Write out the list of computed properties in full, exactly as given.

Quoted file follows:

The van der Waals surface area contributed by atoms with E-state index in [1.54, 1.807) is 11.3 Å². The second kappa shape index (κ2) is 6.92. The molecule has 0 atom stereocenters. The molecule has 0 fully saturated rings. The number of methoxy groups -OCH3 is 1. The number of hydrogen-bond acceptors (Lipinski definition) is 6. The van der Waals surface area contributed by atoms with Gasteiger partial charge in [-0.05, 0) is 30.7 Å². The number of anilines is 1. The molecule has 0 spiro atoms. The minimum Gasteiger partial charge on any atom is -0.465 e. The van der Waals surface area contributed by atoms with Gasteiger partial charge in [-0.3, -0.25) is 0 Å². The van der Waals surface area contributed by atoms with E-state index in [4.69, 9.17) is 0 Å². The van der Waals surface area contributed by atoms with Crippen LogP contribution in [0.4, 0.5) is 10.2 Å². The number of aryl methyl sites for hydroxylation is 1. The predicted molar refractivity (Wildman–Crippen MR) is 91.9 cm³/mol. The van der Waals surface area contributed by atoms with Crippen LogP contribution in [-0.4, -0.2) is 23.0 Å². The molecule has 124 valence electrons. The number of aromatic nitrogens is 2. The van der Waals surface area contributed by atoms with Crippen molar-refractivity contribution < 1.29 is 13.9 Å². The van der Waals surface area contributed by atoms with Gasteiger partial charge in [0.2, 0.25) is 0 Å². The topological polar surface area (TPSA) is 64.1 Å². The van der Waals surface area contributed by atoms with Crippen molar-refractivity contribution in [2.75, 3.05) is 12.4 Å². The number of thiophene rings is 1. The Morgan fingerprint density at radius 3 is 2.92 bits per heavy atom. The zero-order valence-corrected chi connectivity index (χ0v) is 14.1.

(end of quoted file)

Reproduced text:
The van der Waals surface area contributed by atoms with E-state index in [1.54, 1.807) is 11.3 Å². The second kappa shape index (κ2) is 6.92. The molecule has 0 atom stereocenters. The molecule has 0 fully saturated rings. The number of methoxy groups -OCH3 is 1. The number of hydrogen-bond acceptors (Lipinski definition) is 6. The van der Waals surface area contributed by atoms with Gasteiger partial charge in [-0.05, 0) is 30.7 Å². The number of anilines is 1. The molecule has 0 spiro atoms. The minimum Gasteiger partial charge on any atom is -0.465 e. The van der Waals surface area contributed by atoms with Gasteiger partial charge in [-0.3, -0.25) is 0 Å². The van der Waals surface area contributed by atoms with E-state index in [4.69, 9.17) is 0 Å². The van der Waals surface area contributed by atoms with Crippen LogP contribution in [0.4, 0.5) is 10.2 Å². The number of aryl methyl sites for hydroxylation is 1. The predicted molar refractivity (Wildman–Crippen MR) is 91.9 cm³/mol. The van der Waals surface area contributed by atoms with Crippen LogP contribution in [-0.4, -0.2) is 23.0 Å². The molecule has 124 valence electrons. The number of aromatic nitrogens is 2. The van der Waals surface area contributed by atoms with Crippen molar-refractivity contribution < 1.29 is 13.9 Å². The van der Waals surface area contributed by atoms with Gasteiger partial charge in [0.2, 0.25) is 0 Å². The topological polar surface area (TPSA) is 64.1 Å². The van der Waals surface area contributed by atoms with Crippen molar-refractivity contribution in [2.75, 3.05) is 12.4 Å². The number of thiophene rings is 1. The Morgan fingerprint density at radius 3 is 2.92 bits per heavy atom. The zero-order valence-corrected chi connectivity index (χ0v) is 14.1.